The conversation about expanding Medicaid in North Carolina has been growing, but proposals to make the program less accessible and less efficient are still casting a shadow. Work-reporting requirements are an unnecessary and harmful barrier that would keep North Carolinians from accessing medical coverage.
Evidence — from across the nation and from other programs like food assistance — have demonstrated that not only do requirements to report work activities target people who have difficultly navigating administrative red tape, but they also punish people who are working but may not have a reliable work schedule or steady employment.
A report from the Center on Budget and Policy Priorities details the lessons learned from seven states that expanded Medicaid but chose to restrict access through work-reporting requirements. They found that even when policymakers attempted “fix” work reporting rules, the unintended consequences left far too many eligible people without health coverage:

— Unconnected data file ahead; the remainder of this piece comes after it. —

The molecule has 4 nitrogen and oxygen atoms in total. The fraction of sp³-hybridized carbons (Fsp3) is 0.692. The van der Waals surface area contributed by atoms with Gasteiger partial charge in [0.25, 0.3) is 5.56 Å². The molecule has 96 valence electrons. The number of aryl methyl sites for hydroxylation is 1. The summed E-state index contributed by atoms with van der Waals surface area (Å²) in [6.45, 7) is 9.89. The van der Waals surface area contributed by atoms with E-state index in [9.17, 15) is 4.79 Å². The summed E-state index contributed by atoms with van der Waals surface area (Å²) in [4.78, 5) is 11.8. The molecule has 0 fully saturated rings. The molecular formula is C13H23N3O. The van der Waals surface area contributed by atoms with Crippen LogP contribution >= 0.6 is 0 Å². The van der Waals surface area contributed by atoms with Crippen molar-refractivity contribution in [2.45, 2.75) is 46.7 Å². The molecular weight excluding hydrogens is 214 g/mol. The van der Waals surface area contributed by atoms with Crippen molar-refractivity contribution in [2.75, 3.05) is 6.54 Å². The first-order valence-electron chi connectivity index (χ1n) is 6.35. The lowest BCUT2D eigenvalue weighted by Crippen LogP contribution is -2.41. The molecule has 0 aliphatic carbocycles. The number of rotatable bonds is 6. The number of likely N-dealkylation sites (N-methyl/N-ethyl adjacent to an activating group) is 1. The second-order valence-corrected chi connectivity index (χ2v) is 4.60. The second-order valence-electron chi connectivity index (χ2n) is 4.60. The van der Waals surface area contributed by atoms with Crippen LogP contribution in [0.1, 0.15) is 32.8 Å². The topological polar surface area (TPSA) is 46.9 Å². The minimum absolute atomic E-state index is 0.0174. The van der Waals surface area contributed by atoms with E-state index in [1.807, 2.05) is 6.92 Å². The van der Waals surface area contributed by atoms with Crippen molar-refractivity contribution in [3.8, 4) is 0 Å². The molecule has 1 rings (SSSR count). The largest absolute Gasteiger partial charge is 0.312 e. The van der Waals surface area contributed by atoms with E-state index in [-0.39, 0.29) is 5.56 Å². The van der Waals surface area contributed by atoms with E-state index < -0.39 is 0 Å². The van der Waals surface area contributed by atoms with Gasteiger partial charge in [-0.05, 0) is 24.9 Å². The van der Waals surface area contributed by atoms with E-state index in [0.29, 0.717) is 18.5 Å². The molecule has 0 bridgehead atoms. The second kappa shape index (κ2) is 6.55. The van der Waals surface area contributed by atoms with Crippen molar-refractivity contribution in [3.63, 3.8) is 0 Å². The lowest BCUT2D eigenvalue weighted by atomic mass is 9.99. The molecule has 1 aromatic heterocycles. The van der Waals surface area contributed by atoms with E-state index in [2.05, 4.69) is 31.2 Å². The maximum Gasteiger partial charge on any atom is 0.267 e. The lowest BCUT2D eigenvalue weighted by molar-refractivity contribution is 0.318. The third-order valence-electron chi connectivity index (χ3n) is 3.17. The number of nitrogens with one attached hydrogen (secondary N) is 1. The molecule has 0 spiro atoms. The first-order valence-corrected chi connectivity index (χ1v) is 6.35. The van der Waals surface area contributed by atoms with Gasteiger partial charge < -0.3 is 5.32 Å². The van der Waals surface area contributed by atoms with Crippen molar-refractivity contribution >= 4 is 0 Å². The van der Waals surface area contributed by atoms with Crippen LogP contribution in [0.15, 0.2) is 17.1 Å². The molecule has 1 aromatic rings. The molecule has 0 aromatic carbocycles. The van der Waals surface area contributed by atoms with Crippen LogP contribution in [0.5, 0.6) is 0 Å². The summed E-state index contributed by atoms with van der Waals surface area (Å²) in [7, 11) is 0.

“Medicaid work requirements can’t be fixed: other states that implement work requirements will see the same unintended consequences as Arkansas is experiencing. After evaluating the initial data from Arkansas, the non-partisan Medicaid and CHIP Payment and Access Commission recommended that the Administration immediately pause on allowing any more people to lose coverage in Arkansas as well as on approving work requirements in other states. Both the Trump Administration and state policymakers should heed that recommendation.”
Read the full report here: Medicaid Work Requirements Can’t Be Fixed: Unintended Consequences Are Inevitable Result
Brian Kennedy II is a public policy analyst for The Budget & Tax Center at the N.C. Justice Center.